Which Joe gave his name to ‘sloppy joes’? We look at five interesting sandwiches and their lexical origins.
1An extremely wicked or cruel act, typically one involving physical violence or injury:‘a textbook which detailed war atrocities’
act of barbarity, act of brutality, act of savagery, act of wickedness, cruelty, abomination, enormity, outrage, horror, monstrosity, obscenity, iniquity, violation, crime, transgression, wrong, wrongdoing, offence, injury, affront, scandal, injustice, abusebarbarity, barbarism, brutality, savagery, inhumanity, cruelty, wickedness, badness, baseness, evil, iniquity, horror, heinousness, villainy, lawlessness, crime, transgression, wrong, wrongdoing, injustice, abuseView synonyms
- ‘The entire war is an atrocity, a war crime, launched on the basis of lies.’
- ‘Meat eaters think this is a joke but it's not funny to people who believe it's an atrocity to eat murdered animals.’
- ‘Those responsible for atrocities against the Acehnese should be brought to trial.’
- ‘Their endurance in battle soon became as legendary as their involvement in a number of war crimes and atrocities.’
- ‘Terrorists responsible for atrocities, mass murderers and child killers will serve their entire lives in jail.’
- ‘The region has been the scene of some of the worst atrocities in the five-year-old civil war in Congo.’
- ‘It was a brave new world recovering from the atrocities and bleakness of war.’
- ‘Empathy is the missing psychological link in people who commit hate crimes and other atrocities.’
- ‘The effect of an atrocity of such a magnitude on the government and public should never be underestimated.’
- ‘The father of one of the Bali bombing victims spoke yesterday of his anger at the amount of publicity being given to those arrested for the atrocity.’
- ‘And so they became a marginal but prophetic group willing to testify with their lives to the atrocity of war and coercion.’
- ‘Have people forgotten who started the war and committed countless atrocities during it?’
- ‘In the old days there was no way of taking photographs of war atrocities and popping them on the net for all to see.’
- ‘They are forced to commit atrocities against their own families and communities.’
- ‘Some of them also said they had been forced to witness or commit atrocities, including rape and murder.’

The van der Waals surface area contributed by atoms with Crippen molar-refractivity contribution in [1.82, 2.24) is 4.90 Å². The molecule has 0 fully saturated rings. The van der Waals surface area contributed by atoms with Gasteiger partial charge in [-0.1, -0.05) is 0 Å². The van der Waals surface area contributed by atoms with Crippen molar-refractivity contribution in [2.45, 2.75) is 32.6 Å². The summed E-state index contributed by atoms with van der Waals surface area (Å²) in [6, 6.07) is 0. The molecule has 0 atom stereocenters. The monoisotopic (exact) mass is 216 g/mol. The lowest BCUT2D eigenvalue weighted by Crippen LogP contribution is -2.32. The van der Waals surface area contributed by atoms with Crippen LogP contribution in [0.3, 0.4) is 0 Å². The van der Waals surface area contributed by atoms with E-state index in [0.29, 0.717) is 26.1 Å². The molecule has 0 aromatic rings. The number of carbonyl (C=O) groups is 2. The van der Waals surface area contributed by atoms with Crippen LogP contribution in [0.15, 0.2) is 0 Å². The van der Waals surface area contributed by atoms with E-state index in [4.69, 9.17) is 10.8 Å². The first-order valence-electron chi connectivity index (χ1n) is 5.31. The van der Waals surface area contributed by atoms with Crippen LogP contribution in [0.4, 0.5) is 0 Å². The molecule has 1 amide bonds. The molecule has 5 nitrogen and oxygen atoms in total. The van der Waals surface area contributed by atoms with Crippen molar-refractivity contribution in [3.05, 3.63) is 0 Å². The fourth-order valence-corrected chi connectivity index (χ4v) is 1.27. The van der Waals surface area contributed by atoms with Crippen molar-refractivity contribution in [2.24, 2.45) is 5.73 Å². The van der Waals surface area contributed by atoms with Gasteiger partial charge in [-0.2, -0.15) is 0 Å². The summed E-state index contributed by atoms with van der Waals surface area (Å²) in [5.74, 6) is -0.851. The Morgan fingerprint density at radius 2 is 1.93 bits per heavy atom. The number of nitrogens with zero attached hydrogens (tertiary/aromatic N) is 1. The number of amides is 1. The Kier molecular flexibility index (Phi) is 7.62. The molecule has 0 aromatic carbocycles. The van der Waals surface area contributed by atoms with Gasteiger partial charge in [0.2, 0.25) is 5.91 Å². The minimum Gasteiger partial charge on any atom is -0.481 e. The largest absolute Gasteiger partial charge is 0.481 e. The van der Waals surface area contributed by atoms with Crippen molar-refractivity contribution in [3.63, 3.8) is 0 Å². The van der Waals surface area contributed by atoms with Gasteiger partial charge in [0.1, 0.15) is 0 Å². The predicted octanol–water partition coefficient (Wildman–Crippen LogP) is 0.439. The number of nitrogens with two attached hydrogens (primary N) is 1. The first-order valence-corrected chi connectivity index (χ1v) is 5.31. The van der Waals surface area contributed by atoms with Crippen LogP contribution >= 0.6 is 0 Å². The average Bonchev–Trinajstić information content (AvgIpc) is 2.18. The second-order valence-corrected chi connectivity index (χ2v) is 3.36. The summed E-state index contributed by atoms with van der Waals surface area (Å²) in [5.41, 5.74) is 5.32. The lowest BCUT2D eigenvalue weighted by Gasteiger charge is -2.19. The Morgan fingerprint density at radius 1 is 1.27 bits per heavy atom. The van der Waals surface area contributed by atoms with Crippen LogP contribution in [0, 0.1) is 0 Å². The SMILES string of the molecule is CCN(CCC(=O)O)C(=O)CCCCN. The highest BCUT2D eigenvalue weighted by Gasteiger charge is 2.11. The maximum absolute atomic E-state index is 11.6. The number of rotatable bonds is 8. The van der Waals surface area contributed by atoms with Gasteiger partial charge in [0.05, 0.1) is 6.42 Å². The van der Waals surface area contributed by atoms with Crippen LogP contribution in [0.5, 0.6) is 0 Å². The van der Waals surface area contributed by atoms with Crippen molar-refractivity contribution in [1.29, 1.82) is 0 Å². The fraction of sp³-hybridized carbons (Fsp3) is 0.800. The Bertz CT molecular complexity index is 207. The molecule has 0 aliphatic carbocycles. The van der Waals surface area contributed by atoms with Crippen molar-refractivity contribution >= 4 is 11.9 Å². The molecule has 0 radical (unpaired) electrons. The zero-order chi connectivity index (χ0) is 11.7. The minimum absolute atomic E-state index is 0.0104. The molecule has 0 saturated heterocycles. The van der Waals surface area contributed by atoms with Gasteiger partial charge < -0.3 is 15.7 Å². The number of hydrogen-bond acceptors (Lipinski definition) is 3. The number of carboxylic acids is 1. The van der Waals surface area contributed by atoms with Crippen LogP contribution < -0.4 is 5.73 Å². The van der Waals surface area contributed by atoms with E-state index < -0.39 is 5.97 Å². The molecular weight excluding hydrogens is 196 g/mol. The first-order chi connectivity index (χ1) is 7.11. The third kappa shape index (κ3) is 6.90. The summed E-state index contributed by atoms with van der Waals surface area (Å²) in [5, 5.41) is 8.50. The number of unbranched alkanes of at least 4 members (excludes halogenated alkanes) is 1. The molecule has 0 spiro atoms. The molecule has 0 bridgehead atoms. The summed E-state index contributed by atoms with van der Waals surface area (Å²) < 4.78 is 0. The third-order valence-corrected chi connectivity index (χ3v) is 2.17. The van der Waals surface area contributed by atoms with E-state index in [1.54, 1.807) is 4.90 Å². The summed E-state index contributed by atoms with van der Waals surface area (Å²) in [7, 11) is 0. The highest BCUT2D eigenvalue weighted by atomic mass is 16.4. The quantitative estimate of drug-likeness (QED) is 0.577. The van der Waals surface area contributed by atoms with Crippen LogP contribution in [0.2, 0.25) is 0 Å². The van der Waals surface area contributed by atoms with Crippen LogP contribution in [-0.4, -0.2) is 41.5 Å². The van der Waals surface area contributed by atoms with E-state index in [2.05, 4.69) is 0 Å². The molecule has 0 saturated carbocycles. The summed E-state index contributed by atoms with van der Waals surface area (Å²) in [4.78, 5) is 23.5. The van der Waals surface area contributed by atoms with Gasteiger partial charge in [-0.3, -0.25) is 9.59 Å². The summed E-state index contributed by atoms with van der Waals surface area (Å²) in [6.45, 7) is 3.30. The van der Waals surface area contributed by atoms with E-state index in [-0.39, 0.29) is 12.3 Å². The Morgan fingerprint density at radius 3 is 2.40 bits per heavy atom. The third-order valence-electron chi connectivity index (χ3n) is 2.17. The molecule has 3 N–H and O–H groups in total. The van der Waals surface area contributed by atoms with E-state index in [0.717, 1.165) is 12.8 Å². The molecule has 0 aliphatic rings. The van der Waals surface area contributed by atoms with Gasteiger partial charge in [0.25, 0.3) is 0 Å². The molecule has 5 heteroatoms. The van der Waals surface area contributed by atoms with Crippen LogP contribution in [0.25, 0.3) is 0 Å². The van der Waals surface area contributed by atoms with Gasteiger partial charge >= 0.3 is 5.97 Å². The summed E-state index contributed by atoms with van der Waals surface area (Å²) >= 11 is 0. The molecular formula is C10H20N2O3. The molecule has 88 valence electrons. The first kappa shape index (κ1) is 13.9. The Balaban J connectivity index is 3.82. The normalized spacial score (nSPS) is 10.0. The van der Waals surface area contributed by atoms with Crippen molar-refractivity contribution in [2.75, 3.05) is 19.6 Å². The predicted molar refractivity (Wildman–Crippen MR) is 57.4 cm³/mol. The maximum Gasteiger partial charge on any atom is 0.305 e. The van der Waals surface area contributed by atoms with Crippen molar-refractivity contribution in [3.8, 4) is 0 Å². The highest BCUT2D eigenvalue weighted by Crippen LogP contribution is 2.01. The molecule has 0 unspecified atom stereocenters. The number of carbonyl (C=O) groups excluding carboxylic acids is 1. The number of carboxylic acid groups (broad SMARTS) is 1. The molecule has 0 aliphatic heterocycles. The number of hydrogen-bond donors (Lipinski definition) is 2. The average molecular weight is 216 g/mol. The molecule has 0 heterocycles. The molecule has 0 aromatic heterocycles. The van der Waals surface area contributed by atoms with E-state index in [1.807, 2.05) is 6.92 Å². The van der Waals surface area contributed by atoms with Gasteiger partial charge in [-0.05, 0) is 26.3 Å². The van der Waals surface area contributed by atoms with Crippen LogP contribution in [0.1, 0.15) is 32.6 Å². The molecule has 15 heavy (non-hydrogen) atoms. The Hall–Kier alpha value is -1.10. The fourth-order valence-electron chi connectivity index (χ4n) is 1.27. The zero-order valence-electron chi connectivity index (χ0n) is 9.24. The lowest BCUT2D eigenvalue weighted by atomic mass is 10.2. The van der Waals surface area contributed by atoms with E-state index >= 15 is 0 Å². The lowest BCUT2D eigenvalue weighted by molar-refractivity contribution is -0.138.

- ‘The scale of the atrocity may actually have speeded up the collective urge to absorb the shock and get back to business.’
- ‘The year since the invasion has been marked by further war crimes and atrocities.’
- ‘Much of the fighting and many atrocities against civilians took place in Bosnia.’
- ‘Given that war itself is an atrocity the scene you described in your article still makes a citizen sick with shame and indignation.’
- ‘Rights advocates say that the number of atrocities against women in the country is increasing.’
- 1.1humorous A highly unpleasant or distasteful object:‘atrocities in cheap red nylon’
- ‘While some of my colleagues are asking kids to change out of shirts that expose their midriffs and skirts that fall ten inches or so above the knee, I usually find myself blissfully unaware of the tasteless atrocities that I am supposedly bombarded with on a daily basis.’
- ‘I remember thinking that if I were blindfolded and forced to taste and identify this carbonated atrocity, I would have guessed it was antifreeze, aftershave or pond water.’
Mid 16th century (in the sense ‘cruelty’): from French atrocité or Latin atrocitas, from atrox, atroc- cruel.
We take a look at several popular, though confusing, punctuation marks.
From Afghanistan to Zimbabwe, discover surprising and intriguing language facts from around the globe.
The definitions of ‘buddy’ and ‘bro’ in the OED have recently been revised. We explore their history and increase in popularity.